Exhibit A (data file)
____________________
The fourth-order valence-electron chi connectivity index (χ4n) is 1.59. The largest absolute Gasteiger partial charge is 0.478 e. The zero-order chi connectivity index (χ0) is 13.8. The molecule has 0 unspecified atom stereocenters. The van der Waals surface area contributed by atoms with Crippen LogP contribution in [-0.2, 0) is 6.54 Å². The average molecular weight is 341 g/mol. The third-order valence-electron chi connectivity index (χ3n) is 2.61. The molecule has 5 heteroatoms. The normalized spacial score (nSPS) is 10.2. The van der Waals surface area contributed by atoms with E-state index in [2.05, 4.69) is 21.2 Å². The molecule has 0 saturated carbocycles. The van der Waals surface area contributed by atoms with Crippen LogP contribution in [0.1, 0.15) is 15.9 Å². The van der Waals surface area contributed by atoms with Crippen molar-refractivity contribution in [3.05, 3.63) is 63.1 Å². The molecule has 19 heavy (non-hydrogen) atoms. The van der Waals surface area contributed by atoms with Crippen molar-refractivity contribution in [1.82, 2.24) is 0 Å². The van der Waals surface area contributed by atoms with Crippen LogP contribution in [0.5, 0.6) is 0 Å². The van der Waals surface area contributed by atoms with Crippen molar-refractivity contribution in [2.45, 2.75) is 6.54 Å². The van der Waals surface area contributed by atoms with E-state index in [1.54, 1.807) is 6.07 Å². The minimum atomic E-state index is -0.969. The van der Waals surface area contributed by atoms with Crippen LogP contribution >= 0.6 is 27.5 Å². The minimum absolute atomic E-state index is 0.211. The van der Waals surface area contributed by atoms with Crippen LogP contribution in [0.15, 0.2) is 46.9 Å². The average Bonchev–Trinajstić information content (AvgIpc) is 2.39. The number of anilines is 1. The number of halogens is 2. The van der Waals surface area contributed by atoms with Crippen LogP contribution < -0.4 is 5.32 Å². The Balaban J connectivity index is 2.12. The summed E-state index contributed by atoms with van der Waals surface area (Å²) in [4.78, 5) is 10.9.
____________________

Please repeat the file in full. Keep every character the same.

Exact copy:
The fourth-order valence-electron chi connectivity index (χ4n) is 1.59. The largest absolute Gasteiger partial charge is 0.478 e. The zero-order chi connectivity index (χ0) is 13.8. The molecule has 0 unspecified atom stereocenters. The van der Waals surface area contributed by atoms with Crippen LogP contribution in [-0.2, 0) is 6.54 Å². The average molecular weight is 341 g/mol. The third-order valence-electron chi connectivity index (χ3n) is 2.61. The molecule has 5 heteroatoms. The normalized spacial score (nSPS) is 10.2. The van der Waals surface area contributed by atoms with E-state index in [2.05, 4.69) is 21.2 Å². The molecule has 0 saturated carbocycles. The van der Waals surface area contributed by atoms with Crippen LogP contribution in [0.1, 0.15) is 15.9 Å². The van der Waals surface area contributed by atoms with Crippen molar-refractivity contribution in [3.05, 3.63) is 63.1 Å². The molecule has 19 heavy (non-hydrogen) atoms. The van der Waals surface area contributed by atoms with Crippen molar-refractivity contribution in [1.82, 2.24) is 0 Å². The van der Waals surface area contributed by atoms with Crippen LogP contribution in [0.5, 0.6) is 0 Å². The van der Waals surface area contributed by atoms with Crippen molar-refractivity contribution in [2.45, 2.75) is 6.54 Å². The van der Waals surface area contributed by atoms with E-state index in [1.54, 1.807) is 6.07 Å². The minimum atomic E-state index is -0.969. The van der Waals surface area contributed by atoms with Crippen LogP contribution >= 0.6 is 27.5 Å². The minimum absolute atomic E-state index is 0.211. The van der Waals surface area contributed by atoms with Crippen LogP contribution in [0.15, 0.2) is 46.9 Å². The average Bonchev–Trinajstić information content (AvgIpc) is 2.39. The number of anilines is 1. The number of halogens is 2. The van der Waals surface area contributed by atoms with Crippen LogP contribution < -0.4 is 5.32 Å². The Balaban J connectivity index is 2.12. The summed E-state index contributed by atoms with van der Waals surface area (Å²) in [4.78, 5) is 10.9.